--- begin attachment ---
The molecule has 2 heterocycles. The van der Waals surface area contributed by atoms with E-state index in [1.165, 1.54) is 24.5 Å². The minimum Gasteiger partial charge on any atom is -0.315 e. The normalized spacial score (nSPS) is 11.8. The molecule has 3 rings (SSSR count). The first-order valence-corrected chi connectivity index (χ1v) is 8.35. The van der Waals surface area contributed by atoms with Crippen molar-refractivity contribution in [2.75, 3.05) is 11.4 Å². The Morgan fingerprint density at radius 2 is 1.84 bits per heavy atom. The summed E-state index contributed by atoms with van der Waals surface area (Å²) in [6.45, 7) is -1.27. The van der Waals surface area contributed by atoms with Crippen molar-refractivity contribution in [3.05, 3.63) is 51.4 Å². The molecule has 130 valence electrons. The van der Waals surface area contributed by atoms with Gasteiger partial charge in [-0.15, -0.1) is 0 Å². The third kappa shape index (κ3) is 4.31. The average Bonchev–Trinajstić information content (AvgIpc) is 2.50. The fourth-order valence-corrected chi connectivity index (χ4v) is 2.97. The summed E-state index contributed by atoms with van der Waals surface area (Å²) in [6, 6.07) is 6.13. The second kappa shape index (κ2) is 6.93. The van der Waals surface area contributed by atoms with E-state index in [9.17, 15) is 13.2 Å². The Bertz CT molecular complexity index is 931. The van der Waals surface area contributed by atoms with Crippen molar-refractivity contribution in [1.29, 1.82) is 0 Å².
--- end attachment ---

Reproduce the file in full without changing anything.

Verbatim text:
The molecule has 2 heterocycles. The van der Waals surface area contributed by atoms with E-state index in [1.165, 1.54) is 24.5 Å². The minimum Gasteiger partial charge on any atom is -0.315 e. The normalized spacial score (nSPS) is 11.8. The molecule has 3 rings (SSSR count). The first-order valence-corrected chi connectivity index (χ1v) is 8.35. The van der Waals surface area contributed by atoms with Crippen molar-refractivity contribution in [2.75, 3.05) is 11.4 Å². The Morgan fingerprint density at radius 2 is 1.84 bits per heavy atom. The summed E-state index contributed by atoms with van der Waals surface area (Å²) in [6.45, 7) is -1.27. The van der Waals surface area contributed by atoms with Crippen molar-refractivity contribution in [3.05, 3.63) is 51.4 Å². The molecule has 130 valence electrons. The van der Waals surface area contributed by atoms with Gasteiger partial charge in [-0.15, -0.1) is 0 Å². The third kappa shape index (κ3) is 4.31. The average Bonchev–Trinajstić information content (AvgIpc) is 2.50. The fourth-order valence-corrected chi connectivity index (χ4v) is 2.97. The summed E-state index contributed by atoms with van der Waals surface area (Å²) in [6, 6.07) is 6.13. The second kappa shape index (κ2) is 6.93. The van der Waals surface area contributed by atoms with E-state index in [9.17, 15) is 13.2 Å². The Bertz CT molecular complexity index is 931. The van der Waals surface area contributed by atoms with Crippen molar-refractivity contribution in [1.29, 1.82) is 0 Å².